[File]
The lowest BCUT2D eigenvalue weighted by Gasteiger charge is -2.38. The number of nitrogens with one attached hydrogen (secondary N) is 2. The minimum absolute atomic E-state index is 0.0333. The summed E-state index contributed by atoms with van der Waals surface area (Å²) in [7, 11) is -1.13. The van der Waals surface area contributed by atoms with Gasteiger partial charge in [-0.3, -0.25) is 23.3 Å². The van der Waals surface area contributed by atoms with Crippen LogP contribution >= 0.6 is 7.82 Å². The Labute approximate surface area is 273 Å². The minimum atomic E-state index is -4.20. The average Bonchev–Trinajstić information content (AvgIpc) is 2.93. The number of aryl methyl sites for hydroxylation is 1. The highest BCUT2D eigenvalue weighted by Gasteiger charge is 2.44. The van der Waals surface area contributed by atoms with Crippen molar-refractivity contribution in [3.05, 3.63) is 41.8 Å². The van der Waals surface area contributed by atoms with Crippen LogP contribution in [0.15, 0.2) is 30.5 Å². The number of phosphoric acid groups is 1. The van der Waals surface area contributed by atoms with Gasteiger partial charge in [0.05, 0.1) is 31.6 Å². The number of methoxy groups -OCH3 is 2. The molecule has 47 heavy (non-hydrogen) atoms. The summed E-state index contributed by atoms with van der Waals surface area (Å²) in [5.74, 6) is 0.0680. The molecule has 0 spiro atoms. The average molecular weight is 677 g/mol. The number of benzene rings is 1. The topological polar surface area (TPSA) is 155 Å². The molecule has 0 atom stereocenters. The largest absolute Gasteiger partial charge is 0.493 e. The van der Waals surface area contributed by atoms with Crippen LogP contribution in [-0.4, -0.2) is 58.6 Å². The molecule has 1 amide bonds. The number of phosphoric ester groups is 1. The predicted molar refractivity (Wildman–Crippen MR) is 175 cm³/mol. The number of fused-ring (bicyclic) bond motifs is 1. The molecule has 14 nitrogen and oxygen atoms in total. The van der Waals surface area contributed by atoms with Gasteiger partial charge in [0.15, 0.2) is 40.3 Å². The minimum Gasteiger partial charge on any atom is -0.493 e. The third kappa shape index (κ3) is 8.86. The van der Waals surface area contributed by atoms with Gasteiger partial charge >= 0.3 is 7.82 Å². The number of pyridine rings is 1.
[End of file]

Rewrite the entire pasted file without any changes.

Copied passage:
The lowest BCUT2D eigenvalue weighted by Gasteiger charge is -2.38. The number of nitrogens with one attached hydrogen (secondary N) is 2. The minimum absolute atomic E-state index is 0.0333. The summed E-state index contributed by atoms with van der Waals surface area (Å²) in [7, 11) is -1.13. The van der Waals surface area contributed by atoms with Gasteiger partial charge in [-0.3, -0.25) is 23.3 Å². The van der Waals surface area contributed by atoms with Crippen LogP contribution >= 0.6 is 7.82 Å². The Labute approximate surface area is 273 Å². The minimum atomic E-state index is -4.20. The average Bonchev–Trinajstić information content (AvgIpc) is 2.93. The number of aryl methyl sites for hydroxylation is 1. The highest BCUT2D eigenvalue weighted by Gasteiger charge is 2.44. The van der Waals surface area contributed by atoms with Crippen molar-refractivity contribution in [3.05, 3.63) is 41.8 Å². The van der Waals surface area contributed by atoms with Crippen LogP contribution in [0.15, 0.2) is 30.5 Å². The number of phosphoric acid groups is 1. The van der Waals surface area contributed by atoms with Gasteiger partial charge in [0.05, 0.1) is 31.6 Å². The number of methoxy groups -OCH3 is 2. The molecule has 47 heavy (non-hydrogen) atoms. The summed E-state index contributed by atoms with van der Waals surface area (Å²) in [5.74, 6) is 0.0680. The molecule has 0 spiro atoms. The average molecular weight is 677 g/mol. The number of benzene rings is 1. The topological polar surface area (TPSA) is 155 Å². The molecule has 0 atom stereocenters. The largest absolute Gasteiger partial charge is 0.493 e. The van der Waals surface area contributed by atoms with Crippen LogP contribution in [-0.4, -0.2) is 58.6 Å². The molecule has 1 amide bonds. The number of phosphoric ester groups is 1. The predicted molar refractivity (Wildman–Crippen MR) is 175 cm³/mol. The number of fused-ring (bicyclic) bond motifs is 1. The molecule has 14 nitrogen and oxygen atoms in total. The van der Waals surface area contributed by atoms with Gasteiger partial charge in [0.15, 0.2) is 40.3 Å². The minimum Gasteiger partial charge on any atom is -0.493 e. The third kappa shape index (κ3) is 8.86. The van der Waals surface area contributed by atoms with Gasteiger partial charge >= 0.3 is 7.82 Å². The number of pyridine rings is 1.